Last month the horrific gang rape on a bus of 23 year old medical student from Singapore whilst in India caught the attention of the world. Needless to say the publicity provided a much-needed platform for women’s rights activists both in India and abroad. According, to women's groups there is one rape every hour in India, with females belonging to lower castes or from tribal origin experiencing the highest risks.
In Africa this is no different. Rape in South Africa, for example, is a statistic only an idiotic government would ignore – the country has one of the highest reported rape rates in the world. Note the deliberate emphasis on the word ‘reported’. It is significant because the real sexual assault rates in both South Africa and India is an order of magnitude higher. Society in these countries is quick to blame some external factor, or worse the women themselves for such assaults. Now in India, it's only due to social networks like Facebook that this incident has become a global issue in feudal conservatism.
In South Africa, it appears that people rarely openly acknowledge the issue – this applies to both men and women alike. It is as though they are living in a cocoon of cognitive dissonance. They know the issue is there, and it’s big. But like the dark Lord Voldemort, don’t you dare talk about it. Suggest that the government acts more harshly on it and you’re greeted by stories of innocent young women rounded up by the police who quite blatantly expect to receive sexual favours in exchange for release. And these are not urban legends – this has happened to several people I have worked with in women's shelters.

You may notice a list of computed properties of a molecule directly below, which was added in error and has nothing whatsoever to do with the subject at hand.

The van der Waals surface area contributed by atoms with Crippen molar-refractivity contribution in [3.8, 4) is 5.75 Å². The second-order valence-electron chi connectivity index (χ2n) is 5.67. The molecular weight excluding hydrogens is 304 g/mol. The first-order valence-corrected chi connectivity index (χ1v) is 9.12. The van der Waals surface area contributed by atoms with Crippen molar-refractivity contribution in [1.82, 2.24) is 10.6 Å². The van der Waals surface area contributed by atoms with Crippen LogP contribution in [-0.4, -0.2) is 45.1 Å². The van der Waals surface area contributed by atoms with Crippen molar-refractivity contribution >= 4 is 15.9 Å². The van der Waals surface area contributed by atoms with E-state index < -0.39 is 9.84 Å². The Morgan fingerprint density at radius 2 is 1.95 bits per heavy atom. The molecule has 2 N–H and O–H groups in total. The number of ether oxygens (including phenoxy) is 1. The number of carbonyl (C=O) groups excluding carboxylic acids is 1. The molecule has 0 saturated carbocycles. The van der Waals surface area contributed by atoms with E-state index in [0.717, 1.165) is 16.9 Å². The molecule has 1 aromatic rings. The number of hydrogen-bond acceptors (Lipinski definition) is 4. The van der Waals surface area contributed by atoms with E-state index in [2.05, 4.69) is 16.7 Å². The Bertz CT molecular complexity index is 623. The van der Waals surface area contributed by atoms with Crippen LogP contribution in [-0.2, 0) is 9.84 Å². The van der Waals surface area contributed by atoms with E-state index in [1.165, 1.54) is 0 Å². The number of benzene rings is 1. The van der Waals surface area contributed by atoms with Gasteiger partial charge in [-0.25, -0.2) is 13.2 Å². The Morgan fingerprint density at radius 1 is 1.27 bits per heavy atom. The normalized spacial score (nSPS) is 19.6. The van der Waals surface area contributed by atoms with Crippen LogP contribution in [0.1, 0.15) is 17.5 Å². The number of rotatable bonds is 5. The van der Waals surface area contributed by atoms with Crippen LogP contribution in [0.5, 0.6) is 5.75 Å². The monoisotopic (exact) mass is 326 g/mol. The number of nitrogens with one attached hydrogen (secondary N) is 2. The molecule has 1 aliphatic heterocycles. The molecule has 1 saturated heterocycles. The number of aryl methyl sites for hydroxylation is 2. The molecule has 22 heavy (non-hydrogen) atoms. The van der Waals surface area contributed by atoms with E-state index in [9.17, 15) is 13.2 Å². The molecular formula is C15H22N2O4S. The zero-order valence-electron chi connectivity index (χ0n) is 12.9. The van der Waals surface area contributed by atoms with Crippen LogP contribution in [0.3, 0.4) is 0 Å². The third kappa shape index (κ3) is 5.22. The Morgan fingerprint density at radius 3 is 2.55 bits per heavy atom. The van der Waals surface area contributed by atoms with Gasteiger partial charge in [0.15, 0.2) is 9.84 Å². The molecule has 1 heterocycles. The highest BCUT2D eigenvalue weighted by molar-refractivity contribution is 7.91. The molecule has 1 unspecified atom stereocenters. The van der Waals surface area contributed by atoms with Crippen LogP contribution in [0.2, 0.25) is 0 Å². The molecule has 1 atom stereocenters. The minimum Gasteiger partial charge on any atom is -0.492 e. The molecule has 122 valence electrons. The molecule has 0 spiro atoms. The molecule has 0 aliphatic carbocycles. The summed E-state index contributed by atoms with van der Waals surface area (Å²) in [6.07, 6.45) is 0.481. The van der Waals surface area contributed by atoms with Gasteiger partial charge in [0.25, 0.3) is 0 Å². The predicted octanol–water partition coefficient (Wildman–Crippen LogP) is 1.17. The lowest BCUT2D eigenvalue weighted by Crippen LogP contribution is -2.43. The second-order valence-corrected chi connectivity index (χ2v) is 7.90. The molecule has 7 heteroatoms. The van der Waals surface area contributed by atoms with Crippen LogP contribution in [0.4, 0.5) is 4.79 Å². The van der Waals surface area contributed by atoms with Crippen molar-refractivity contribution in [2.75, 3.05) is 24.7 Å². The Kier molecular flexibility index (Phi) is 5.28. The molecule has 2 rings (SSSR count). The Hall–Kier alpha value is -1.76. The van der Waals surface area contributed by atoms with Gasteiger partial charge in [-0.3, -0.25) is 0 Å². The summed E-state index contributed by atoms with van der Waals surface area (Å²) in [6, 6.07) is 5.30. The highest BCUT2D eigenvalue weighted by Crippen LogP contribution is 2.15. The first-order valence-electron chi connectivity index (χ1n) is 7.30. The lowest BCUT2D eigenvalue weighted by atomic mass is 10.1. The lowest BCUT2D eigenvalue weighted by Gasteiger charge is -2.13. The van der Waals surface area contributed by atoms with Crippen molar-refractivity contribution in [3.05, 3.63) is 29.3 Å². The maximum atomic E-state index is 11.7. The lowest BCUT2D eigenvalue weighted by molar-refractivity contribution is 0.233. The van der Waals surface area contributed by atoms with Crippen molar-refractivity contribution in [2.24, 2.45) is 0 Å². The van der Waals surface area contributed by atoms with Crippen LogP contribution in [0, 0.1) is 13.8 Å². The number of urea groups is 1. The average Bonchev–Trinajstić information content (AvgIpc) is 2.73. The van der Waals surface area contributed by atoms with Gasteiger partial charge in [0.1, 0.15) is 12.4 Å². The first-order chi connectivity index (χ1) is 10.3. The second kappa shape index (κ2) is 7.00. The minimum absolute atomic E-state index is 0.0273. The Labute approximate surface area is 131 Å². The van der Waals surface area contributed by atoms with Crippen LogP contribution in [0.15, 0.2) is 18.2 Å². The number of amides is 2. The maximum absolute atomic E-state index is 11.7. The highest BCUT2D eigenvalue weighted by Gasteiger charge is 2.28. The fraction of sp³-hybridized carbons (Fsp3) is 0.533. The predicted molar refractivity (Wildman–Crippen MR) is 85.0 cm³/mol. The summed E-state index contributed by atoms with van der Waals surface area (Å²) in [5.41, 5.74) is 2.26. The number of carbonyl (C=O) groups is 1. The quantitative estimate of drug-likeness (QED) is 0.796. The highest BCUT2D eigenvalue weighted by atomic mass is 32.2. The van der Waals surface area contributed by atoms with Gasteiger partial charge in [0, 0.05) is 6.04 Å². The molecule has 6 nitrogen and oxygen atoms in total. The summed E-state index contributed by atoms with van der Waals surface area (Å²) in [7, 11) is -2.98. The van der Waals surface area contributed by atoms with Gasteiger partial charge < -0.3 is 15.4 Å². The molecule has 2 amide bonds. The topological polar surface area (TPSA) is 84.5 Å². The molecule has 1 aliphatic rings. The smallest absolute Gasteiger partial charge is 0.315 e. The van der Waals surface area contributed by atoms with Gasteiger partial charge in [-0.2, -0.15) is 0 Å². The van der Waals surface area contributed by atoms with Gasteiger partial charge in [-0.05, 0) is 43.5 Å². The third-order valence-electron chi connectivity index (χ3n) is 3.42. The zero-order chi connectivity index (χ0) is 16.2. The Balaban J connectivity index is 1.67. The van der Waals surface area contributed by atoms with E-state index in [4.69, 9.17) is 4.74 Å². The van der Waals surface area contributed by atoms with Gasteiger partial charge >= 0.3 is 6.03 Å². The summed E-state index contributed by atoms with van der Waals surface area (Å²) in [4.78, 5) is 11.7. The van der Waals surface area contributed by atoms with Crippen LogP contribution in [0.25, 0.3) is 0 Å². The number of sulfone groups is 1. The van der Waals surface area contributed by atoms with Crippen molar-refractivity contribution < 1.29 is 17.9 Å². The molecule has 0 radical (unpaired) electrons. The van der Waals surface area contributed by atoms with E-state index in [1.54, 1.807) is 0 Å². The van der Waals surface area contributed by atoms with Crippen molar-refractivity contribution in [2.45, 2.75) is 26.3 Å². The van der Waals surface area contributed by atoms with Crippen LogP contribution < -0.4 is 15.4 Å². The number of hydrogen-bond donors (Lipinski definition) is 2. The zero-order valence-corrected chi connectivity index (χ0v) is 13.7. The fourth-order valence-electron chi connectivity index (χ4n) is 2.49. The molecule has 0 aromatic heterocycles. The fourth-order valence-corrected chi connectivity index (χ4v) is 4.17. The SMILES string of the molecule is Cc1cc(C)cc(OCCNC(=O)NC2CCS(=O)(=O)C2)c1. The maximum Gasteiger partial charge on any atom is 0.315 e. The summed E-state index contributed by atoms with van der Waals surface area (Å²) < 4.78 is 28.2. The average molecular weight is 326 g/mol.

For years women's support groups have demanded the laws on rape be modernized. But, so far law makers and corrupt politicians have been slow to answer to women's pleas from brutal Delhi. The issue as suggested earlier in this article, is not one of law alone. It is one of societal attitudes and a lack of respect for women in these countries. The question remains if the law cannot fix it what really needs to be done to rectify the situation.
I believe the answer lies in a combination of education and mass action. For me, this is no different an issue to that of suffrage. Women need to fight for their rights. Otherwise they will continue to be given a meaningless lip service on the issues that matter to them and no real change will be effected. The irony of the situation is that in both India and many countries in Africa, women tend to be the more productive members of society – especially in the rural areas. They are hard-working and determined. Imagine if they all stuck together in unity for a common cause, the greater good. It would be exactly what is needed to shock the system into a major correction.
The momentum is there now in India to create a real change, but it needs to be sustained and elevated. The fast track courts proposal should be considered only as an interim solution and the law needs to be given real teeth. By real teeth I mean effectively enforced. Otherwise women will be gambling with their lives as they would on some online casino in India - they can take a stand but rest assured they will always lose in the end.
On the personal front, I have just finished a large project with a women’s rights NGO in Uganda which was a fascinating experience… more about this in my next article. Sometimes I wish I could just play lottery online or actually simply click here or visit this website and win big myself so I can fund so many of the ventures I know will help in these countries. Not that I would ever venture to gamble online - ironically this is an introduction to my forthcoming article on gambling and its related social issues in developing countries. This is one more area, like lack of enforcement of women’s rights, that unfortunately affects the poor, despite the available regulation.